"main": "index.js",
  "scripts": {
    "test": "echo "Error: no test specified" && exit 1"
  "author": "",
  "license": "ISC"

Install dependencies

Now we’ll install two of our dependencies Express and body-parser. Express is a framework that makes creating API’s simpler and body-parser is a package typically used with express that allows you to extract JSON from requests. You can install these two packages in one command like so:

 npm install --save express body-parser

The --save flag is used to indicate that these are packages that we want to use in production. But now we want to install another dependency but one that is for development purposes only. We’ll be installing the package nodemon which will restart the NodeJS server whenever code changes are made. We’ll by changing code frequently and so we don’t want to have to restart the server manually every time. This is how you install nodemon with npm:

$ npm install --save-dev nodemon

Notice we used the --save-dev flag this time because this package is only used when working on a development environment and you won’t want this package on production.

Create the basic NodeJS Express Server

Now we’ll create the app.js file directly under our project directory and this file will be our server and where we’ll be doing most of our coding. You can create file through command line:

touch app.js

We’ll show the code here and then dissect if afterwards:

File: app.js `js const express = require(‘express’) // import express const bodyParser = require(‘body-parser’) // import body-parser const app = express() // create express server

app.use(bodyParser.json()) // use body-parser middleware to parse incoming json

app.get(‘/’, (request, response, next) => { // a test route to verify the app is running

response.send('Our app is alive!')


app.listen(5000) // setup server to run on port 5000 `

What we’ve done: We’ve imported the dependencies that we just installed (express & body-parser) We’ve initialize it as an express route and set it to listen on port 5000 ( this can be another port if you’d like) We set body-parser as the middleware so our api accepts json data We created a test route so we can test if the route is working. The route just returns the text ‘Our app is alive!’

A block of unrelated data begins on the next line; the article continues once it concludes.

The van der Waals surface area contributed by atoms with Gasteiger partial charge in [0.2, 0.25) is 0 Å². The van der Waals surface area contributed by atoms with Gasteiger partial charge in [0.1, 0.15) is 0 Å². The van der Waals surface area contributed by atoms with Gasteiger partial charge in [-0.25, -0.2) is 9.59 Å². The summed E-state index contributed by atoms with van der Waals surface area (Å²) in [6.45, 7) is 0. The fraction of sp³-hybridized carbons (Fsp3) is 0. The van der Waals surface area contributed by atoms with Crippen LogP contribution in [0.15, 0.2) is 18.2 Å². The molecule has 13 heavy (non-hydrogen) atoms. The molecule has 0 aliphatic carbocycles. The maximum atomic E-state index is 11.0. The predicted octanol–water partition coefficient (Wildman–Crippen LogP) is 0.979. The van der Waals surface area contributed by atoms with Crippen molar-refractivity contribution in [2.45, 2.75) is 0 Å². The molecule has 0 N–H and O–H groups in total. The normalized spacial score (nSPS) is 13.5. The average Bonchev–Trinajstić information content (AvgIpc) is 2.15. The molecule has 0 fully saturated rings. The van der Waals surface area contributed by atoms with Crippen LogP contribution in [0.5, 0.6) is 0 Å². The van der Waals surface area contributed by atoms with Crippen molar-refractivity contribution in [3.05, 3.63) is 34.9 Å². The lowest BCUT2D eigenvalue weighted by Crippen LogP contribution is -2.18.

Verify the basic server is running

Now that we’ve setup the basic NodeJS Express server we will hit the test route we created to see if it’s working but of course first we need to start the server. To start the server we’ll use nodemon:

nodemon app.js

You should see something like the following: `bash $ nodemon app.js [nodemon] 1.18.10 [nodemon] to restart at any time, enter rs [nodemon] watching: . [nodemon] starting node app.js `

Now we can go to a web browser ( we’re using Chrome ) and hit our test route by going to http://localhost:5000/. You should see the ‘Our app is alive!’ message:

Image from Gyazo


This was Part 1 of the tutorial on setting up a simple GraphQL, NodeJS, Express, MongoDB application from scratch. We covered how to setup a basic NodeJS Express server and were able to confirm that it was running. We also talked a little about what GraphQL does and we look forward to getting into our application in the next part of the tutorial. Please stay with us as we continue to Part 2 of this tutorial.

Build a Simple App with GraphQL, NodeJS, Express, React, and MongoDB – Part 1

Build a Simple App with GraphQL, NodeJS, Express, React, and MongoDB – Part 2

Build a Simple App with GraphQL, NodeJS, Express, React, and MongoDB – Part 3

Build a Simple App with GraphGL, NodeJS, Express, React, and MongoDB – Part 4